Photo credits: Bradley Griffin
The conductor of an orchestra doesn’t make a sound. He depends for his power on his ability to make others powerful. My job was to awaken possibility in other people. And you know how you find out? You look at their eyes. If their eyes are shining you know you’re doing it. - Benjamin Zander
Recently, I’ve talked to a few companies as I was going through a job search process after a long time. One of my interviewers asked me this question: “What’s the difference between managing one team vs. multiple teams?”
I’ve been leading multiple teams for a few years. But, I realized I didn’t have a crisp answer to this question. Now with the benefit of time to think about it, here’s how I see the difference.
My mental model to answer this question is best described around the concept of a team’s mission - the reason for a team to exist in the first place.
A line manager builds and inspires her team to deliver the team’s mission. A great manager understands and fully commits to the team’s mission herself. She inspires individuals on the team’s mission so that the team creates more impact than the sum of individuals. She also works with her peer line managers on a larger mission.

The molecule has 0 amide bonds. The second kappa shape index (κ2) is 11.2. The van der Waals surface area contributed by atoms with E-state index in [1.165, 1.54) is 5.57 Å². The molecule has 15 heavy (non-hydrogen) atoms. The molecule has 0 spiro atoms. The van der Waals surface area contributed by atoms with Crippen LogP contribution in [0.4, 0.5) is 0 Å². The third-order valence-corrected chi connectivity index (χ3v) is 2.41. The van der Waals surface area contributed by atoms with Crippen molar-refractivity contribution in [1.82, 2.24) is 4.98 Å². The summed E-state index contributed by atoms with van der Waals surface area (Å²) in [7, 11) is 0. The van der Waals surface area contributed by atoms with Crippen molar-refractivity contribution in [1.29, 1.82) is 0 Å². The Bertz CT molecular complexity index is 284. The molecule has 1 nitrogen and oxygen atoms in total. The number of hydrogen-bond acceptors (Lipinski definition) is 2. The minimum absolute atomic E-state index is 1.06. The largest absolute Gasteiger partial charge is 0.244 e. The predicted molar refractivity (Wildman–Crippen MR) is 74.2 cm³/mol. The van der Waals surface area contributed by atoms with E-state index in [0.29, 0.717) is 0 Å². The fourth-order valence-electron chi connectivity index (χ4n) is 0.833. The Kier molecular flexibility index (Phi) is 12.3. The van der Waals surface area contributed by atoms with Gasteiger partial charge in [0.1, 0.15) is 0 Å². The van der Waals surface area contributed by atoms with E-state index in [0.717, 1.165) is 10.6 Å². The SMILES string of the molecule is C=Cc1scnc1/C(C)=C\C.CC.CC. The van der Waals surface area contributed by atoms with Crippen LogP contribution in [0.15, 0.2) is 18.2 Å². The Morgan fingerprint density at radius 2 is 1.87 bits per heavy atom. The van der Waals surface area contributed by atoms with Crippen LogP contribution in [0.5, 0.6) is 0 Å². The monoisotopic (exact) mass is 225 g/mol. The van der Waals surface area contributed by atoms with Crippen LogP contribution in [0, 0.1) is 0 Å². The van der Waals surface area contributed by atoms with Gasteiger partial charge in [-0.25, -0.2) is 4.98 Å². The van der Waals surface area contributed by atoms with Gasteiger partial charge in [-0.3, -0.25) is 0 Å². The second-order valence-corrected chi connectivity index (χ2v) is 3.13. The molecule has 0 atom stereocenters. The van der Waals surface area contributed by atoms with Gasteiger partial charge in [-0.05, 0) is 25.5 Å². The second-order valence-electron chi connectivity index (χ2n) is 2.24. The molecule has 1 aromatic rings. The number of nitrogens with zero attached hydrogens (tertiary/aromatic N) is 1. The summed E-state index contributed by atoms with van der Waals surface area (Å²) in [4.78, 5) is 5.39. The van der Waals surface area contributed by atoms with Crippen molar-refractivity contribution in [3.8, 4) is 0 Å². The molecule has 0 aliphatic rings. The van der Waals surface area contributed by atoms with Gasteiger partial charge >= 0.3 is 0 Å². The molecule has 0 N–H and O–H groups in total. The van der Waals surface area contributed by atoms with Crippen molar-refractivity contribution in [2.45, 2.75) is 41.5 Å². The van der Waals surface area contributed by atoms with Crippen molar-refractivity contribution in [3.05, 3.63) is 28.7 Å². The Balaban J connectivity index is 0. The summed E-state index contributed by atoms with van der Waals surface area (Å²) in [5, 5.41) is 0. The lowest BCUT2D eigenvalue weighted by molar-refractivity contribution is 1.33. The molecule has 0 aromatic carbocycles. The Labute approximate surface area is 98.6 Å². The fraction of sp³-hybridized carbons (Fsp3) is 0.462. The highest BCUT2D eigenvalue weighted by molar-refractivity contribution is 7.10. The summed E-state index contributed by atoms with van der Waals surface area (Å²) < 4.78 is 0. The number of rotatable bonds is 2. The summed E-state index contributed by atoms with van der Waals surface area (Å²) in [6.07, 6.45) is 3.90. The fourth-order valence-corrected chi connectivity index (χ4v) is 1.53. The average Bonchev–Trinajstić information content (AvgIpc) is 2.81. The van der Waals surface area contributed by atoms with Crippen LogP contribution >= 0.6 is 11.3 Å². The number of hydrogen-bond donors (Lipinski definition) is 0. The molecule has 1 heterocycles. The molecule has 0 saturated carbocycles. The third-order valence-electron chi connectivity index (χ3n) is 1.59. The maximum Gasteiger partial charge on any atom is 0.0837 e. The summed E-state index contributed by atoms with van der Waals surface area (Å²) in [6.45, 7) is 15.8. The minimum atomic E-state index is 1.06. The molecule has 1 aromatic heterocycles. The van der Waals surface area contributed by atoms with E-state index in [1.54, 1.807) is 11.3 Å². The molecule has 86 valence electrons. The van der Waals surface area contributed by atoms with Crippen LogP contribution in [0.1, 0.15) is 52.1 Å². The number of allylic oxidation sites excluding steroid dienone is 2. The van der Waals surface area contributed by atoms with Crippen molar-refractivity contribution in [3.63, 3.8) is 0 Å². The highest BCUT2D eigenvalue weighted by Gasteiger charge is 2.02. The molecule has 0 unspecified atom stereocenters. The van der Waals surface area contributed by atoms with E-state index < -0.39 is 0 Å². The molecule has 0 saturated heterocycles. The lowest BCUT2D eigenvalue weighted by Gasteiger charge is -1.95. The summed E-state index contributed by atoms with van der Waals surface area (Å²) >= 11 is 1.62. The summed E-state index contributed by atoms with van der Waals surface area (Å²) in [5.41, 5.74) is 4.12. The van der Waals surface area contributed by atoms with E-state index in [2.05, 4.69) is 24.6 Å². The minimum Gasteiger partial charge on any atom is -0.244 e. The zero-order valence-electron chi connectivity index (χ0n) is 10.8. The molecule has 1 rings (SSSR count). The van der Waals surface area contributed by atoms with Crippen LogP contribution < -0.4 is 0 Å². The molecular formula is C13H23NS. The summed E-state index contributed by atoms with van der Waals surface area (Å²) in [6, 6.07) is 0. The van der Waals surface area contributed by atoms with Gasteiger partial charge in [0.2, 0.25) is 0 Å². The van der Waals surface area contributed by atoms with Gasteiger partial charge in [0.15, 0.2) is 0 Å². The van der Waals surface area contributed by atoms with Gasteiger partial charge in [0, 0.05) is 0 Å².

A manager of multiple teams designs empowered teams to deliver a larger mission. She hires and leads line managers such that each team takes ownership of a part of the larger mission. Additionally, she creates a team of line managers to foster cross-team innovation.
There are other ways the two jobs differ, such as, one:one with only direct reports vs. skip levels, being strategic vs. tactical, growing leaders vs. individuals, etc. But the main difference is running a team vs. designing teams on more specific missions.
If you organically grew into a manager of multiple teams, you may want to think about how your job is different than before. Even if you aren’t looking for a new job, this exercise will get you clarity about your current job.